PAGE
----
Tuesday, March 20, 2012

The House That Love Built

Many of my fondest childhood memories were spent at my grandmother's house.  We visited nearly every Sunday after church and were often privileged to spend a night with Gram every once in a while.  Gram spoiled us rotten.  We were always greeted with a smile, a big hug, and some kind of wonderful deliciousness from the kitchen.  I can still smell the aroma that is my Grandma's house. Gram kept our favorite sodas cold in her little closet, our most desired cereals in the cupboard, and the candy bowl full of our favorite treats.  My sister swears Gram made the best toast.  I believe it.  Everything she made was the best.  I remember we used to compete with each other, who could eat the most waffles.  We would put away 8, 9, 10 waffles each.  I have no idea how in the world we could eat so many waffles, but we did, along with crispy bacon and the most delicious sausage.  Gram let us stay up late and watch TV shows our parents would never let us watch; like Alice, Happy Days, and Lavern and Shirley.  She also let us wake her up at the crack of dawn so she could make our Honey Combs for us just the way we liked them.  Gram was a librarian by profession and often gave us the best books to read or treated us to trips to the library. She taught us to play Cribbage and Yahtzee. She let us run free in the neighborhood parks and gardens. We spent endless hours climbing her plum tree and wandering around her beautiful garden.  Family and tradition were paramount. Gram was and is a treasure.

On my visit home earlier this month, we took a little trip up to visit her house.  I wanted to take some pictures as keepsakes of the wonderful memories we have from our times there.  My grandmother and grandfather built this house in the 1940s.  They were working on it as World War II raged.  It is a very modest house with only two small bedrooms, a living room that served double duty as the dining room, a tiny kitchen, and a single bathroom.  Funny, we never realized how small her house was.  It was warm and cozy and filled with her love.  My grandmother raised her two boys in that small house after my grandfather unexpectedly passed away when my father was still a baby.  Grandpa must have been the love of her life. She never remarried and she never told us stories about him, until just recently.  The memories from that part of her life were too painful.  She poured her love into her sons and then into their children and now into our children.  To know her is to love her.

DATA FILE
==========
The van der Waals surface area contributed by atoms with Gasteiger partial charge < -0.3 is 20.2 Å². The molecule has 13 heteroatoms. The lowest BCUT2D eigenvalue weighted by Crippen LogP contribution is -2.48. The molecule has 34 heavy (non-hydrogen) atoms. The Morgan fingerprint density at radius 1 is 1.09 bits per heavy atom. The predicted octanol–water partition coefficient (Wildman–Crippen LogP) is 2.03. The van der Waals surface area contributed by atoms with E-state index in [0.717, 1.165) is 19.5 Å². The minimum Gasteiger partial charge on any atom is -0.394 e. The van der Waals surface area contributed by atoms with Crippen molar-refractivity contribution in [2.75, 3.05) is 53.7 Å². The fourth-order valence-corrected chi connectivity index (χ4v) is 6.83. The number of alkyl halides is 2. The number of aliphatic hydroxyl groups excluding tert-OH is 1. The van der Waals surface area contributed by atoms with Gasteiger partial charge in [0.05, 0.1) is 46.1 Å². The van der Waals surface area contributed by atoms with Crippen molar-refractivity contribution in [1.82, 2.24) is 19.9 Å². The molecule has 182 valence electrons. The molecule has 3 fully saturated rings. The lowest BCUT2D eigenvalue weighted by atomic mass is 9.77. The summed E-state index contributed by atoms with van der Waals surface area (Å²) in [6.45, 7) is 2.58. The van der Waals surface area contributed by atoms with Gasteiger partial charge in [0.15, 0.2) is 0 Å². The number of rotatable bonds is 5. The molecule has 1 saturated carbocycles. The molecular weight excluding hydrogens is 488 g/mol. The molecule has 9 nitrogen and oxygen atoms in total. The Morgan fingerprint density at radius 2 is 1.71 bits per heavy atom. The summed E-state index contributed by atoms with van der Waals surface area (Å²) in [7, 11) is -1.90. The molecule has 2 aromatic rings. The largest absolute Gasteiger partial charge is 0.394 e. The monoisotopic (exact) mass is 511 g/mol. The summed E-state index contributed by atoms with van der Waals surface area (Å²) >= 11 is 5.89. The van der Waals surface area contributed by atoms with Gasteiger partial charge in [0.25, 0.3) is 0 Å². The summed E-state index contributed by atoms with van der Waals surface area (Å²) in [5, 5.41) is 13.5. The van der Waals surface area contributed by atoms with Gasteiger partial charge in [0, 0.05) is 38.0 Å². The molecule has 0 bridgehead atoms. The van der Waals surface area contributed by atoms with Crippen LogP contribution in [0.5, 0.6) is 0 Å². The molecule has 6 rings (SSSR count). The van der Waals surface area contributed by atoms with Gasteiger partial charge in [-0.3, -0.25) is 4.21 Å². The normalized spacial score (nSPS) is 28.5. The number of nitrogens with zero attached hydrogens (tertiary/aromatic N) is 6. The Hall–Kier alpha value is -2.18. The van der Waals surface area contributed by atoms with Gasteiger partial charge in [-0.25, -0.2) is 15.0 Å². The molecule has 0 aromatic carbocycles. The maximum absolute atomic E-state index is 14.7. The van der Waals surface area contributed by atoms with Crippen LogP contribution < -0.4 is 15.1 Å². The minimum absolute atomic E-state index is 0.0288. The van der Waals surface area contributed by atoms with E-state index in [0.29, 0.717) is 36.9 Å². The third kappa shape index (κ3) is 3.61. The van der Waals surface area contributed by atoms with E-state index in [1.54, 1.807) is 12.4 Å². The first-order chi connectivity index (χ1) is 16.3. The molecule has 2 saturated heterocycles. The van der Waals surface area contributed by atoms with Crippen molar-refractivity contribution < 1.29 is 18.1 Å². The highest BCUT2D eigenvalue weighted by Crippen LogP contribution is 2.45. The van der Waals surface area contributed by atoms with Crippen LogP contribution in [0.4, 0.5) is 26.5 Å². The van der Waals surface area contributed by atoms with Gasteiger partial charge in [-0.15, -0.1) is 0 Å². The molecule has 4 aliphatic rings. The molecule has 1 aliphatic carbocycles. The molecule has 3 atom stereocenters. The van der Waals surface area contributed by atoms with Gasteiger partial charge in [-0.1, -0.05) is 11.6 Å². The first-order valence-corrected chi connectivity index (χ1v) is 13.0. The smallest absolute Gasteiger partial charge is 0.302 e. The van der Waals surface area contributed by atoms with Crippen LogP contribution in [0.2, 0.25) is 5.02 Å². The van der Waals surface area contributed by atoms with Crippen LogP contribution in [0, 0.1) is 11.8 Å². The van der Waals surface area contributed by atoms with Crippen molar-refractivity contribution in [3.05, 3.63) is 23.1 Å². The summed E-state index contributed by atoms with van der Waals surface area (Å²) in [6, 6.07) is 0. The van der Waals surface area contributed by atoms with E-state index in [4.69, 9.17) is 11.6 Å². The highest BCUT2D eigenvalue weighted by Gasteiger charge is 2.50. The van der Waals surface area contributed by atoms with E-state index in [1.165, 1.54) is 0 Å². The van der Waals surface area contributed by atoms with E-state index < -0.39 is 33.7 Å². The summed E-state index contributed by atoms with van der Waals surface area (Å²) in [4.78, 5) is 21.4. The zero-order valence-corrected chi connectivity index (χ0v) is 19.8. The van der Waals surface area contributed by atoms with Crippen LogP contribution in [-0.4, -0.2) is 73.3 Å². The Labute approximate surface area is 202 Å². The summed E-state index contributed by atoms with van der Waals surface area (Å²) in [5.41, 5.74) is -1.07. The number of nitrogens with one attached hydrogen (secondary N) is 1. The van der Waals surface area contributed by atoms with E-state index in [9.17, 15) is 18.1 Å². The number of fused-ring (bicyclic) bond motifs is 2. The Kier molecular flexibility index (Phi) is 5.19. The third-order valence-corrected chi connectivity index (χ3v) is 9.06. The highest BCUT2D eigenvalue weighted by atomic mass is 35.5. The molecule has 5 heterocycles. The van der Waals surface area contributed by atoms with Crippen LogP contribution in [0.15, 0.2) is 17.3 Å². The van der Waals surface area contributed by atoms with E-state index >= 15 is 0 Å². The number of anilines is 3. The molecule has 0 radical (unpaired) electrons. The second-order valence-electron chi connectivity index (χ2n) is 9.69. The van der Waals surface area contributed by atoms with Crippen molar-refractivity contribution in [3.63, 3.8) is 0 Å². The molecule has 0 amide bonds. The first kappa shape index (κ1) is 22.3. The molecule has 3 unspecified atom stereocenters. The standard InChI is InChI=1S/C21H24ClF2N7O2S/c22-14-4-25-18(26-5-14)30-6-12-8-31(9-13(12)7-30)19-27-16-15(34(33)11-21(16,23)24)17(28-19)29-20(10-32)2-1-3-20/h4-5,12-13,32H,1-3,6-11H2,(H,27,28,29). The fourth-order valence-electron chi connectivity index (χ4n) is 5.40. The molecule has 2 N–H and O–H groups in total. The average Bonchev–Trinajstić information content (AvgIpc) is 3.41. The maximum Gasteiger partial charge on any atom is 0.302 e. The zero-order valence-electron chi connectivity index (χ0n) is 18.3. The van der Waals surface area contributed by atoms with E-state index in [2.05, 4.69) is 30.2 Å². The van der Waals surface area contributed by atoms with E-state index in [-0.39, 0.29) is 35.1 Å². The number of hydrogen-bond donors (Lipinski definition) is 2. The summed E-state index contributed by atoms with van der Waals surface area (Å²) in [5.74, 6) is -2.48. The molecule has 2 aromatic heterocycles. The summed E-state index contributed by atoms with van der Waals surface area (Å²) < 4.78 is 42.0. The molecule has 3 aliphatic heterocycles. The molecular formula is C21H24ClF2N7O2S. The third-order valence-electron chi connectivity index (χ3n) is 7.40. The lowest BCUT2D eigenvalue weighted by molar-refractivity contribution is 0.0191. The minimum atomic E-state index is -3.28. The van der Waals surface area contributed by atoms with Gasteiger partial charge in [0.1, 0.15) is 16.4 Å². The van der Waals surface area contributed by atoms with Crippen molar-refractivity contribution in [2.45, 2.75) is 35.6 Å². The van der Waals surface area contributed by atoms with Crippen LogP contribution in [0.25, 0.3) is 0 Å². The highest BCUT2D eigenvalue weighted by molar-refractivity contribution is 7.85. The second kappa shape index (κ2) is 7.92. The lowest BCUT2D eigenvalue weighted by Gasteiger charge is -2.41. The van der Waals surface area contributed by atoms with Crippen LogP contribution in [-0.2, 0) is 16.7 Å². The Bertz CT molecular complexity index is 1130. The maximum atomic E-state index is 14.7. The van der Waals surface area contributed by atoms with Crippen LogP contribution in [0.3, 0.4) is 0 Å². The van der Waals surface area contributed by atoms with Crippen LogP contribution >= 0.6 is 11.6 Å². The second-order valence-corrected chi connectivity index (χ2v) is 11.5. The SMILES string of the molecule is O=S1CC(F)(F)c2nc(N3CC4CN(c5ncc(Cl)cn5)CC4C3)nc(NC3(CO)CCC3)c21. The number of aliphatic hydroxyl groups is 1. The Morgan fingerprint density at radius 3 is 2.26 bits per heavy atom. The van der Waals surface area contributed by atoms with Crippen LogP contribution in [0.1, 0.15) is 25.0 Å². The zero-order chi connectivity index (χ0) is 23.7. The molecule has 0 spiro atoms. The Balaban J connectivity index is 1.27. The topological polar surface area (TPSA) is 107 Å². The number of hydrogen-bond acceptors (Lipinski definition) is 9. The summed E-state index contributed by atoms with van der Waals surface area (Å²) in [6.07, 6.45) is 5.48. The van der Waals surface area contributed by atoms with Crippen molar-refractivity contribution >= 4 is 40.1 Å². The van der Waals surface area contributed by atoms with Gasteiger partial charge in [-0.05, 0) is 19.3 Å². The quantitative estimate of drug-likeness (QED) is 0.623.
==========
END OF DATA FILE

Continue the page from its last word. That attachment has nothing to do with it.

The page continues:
This is the house love built.  It will be forever ingrained in my memory with absolute fondness.


This is just a small section of the garden Grandma tended with so much love and care.  I recall having a near constant harvest in the spring, summer, and fall.  Asparagus, strawberries, raspberries, tomatoes, peas, corn, potatoes, squash, kohlrabi, turnips, beets, and more.  The garden wasn't just utilitarian, it was also incredibly beautiful and filled with flowers of every kind; dahlias, poppies, lilacs, gladiolas, daffodils, marigolds, etc.



This is the son of the great plum tree we used to climb as children.  My brother stupidly fell out the plum tree and broke his collar bone while he was trying to retrieve a fallen donut.  I laughed and laughed as he lay there crying.  We were so cruel to each other, and yet this memory will make us all laugh when we re-tell the story to our children.


This is the skeleton of a "Money Plant"; green in the spring, the flat pods turn a silvery color in the fall and look almost like silver dollars.  We used to pretend we were rich as we collected endless pods to take home with us.

The once demure little pussy willow has grown into a huge tree.  I was shocked when I saw it again on this trip.  I was ecstatic to see the same little willow buds on the trees gracing the front yard of our new house here in Utah. 

 The siding on the house is fading and peeling, and yet still so lovely.

I snapped this photo of the house number and laughed to see the new fangled low energy bulb set in the mid 20th century light fixture.



I didn't snap photos of the interior.  It was too strange and sad.  The life and light have gone out of the house. Those pictures will have to remain only in memories of bygone days, of childhood happiness and peace, and of the love radiated by the singular woman who once lived there.


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6 comments:

Katie said...

Love it! Some of my best memories of my childhood were at my grandparent's house too!

Mary said...

Me, too... Such memories are real treasures.

Tonya said...

Beautiful. Thanks for sharing.

Walt said...

Hey Mau,

I know your readers are probably wondering with great concern...I healed just fine from my unfortunate fall from the tree. I wasn't able to finish my doughnut but it was a small sacrifice in the face of excruciating pain!

Love Ya Mau!

YourBro

Anonymous said...

Well written, from the heart, love the story, love the pictures, love the memories! So glad you are a part of them!

Thank you,

Love dad

Tristan German said...

This house reminds me of my parent’s home. Although it is not that big, it is full of happy memories I shared with my parents and siblings. It was a bit old too. Some of the parts we’re giving away. Some parts of the roof were damaged by old age, and the sidings were starting to peel off. As a gift to our mom and dad, the three of us decided to remodel the house. We restore it to its former glory and therefore preserving the memories of the good old days.